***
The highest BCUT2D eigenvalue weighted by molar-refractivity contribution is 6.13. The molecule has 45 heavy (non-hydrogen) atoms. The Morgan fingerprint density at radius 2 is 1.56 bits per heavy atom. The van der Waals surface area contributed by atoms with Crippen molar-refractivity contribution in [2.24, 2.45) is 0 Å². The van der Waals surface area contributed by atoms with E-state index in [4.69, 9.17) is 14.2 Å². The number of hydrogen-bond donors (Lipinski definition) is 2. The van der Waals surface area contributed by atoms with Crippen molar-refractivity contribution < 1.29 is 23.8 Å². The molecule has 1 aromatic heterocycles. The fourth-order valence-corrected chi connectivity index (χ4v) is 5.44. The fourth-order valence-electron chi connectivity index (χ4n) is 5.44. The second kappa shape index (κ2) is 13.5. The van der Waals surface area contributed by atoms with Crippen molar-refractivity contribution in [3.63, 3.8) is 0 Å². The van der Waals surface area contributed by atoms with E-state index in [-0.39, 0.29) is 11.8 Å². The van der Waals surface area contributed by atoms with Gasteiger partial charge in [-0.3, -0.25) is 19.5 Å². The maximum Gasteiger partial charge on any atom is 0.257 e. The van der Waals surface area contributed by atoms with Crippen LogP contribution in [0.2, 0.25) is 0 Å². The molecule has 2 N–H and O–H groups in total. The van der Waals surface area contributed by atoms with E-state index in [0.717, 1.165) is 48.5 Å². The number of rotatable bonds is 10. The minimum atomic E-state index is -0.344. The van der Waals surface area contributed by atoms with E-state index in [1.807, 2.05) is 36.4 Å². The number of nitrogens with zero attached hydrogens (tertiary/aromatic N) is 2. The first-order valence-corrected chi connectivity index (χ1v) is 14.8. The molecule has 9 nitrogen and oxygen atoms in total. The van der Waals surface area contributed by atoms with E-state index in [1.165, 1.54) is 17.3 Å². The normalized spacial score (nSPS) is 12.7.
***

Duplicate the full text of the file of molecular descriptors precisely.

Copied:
The highest BCUT2D eigenvalue weighted by molar-refractivity contribution is 6.13. The molecule has 45 heavy (non-hydrogen) atoms. The Morgan fingerprint density at radius 2 is 1.56 bits per heavy atom. The van der Waals surface area contributed by atoms with Crippen molar-refractivity contribution in [2.24, 2.45) is 0 Å². The van der Waals surface area contributed by atoms with E-state index in [4.69, 9.17) is 14.2 Å². The number of hydrogen-bond donors (Lipinski definition) is 2. The van der Waals surface area contributed by atoms with Crippen molar-refractivity contribution < 1.29 is 23.8 Å². The molecule has 1 aromatic heterocycles. The fourth-order valence-corrected chi connectivity index (χ4v) is 5.44. The fourth-order valence-electron chi connectivity index (χ4n) is 5.44. The second kappa shape index (κ2) is 13.5. The van der Waals surface area contributed by atoms with Crippen molar-refractivity contribution in [3.63, 3.8) is 0 Å². The van der Waals surface area contributed by atoms with E-state index in [-0.39, 0.29) is 11.8 Å². The van der Waals surface area contributed by atoms with Gasteiger partial charge in [-0.3, -0.25) is 19.5 Å². The maximum Gasteiger partial charge on any atom is 0.257 e. The van der Waals surface area contributed by atoms with Crippen LogP contribution in [0.2, 0.25) is 0 Å². The molecule has 2 N–H and O–H groups in total. The van der Waals surface area contributed by atoms with E-state index in [0.717, 1.165) is 48.5 Å². The number of rotatable bonds is 10. The minimum atomic E-state index is -0.344. The van der Waals surface area contributed by atoms with E-state index in [1.807, 2.05) is 36.4 Å². The number of nitrogens with zero attached hydrogens (tertiary/aromatic N) is 2. The first-order valence-corrected chi connectivity index (χ1v) is 14.8. The molecule has 9 nitrogen and oxygen atoms in total. The van der Waals surface area contributed by atoms with E-state index in [1.165, 1.54) is 17.3 Å². The normalized spacial score (nSPS) is 12.7.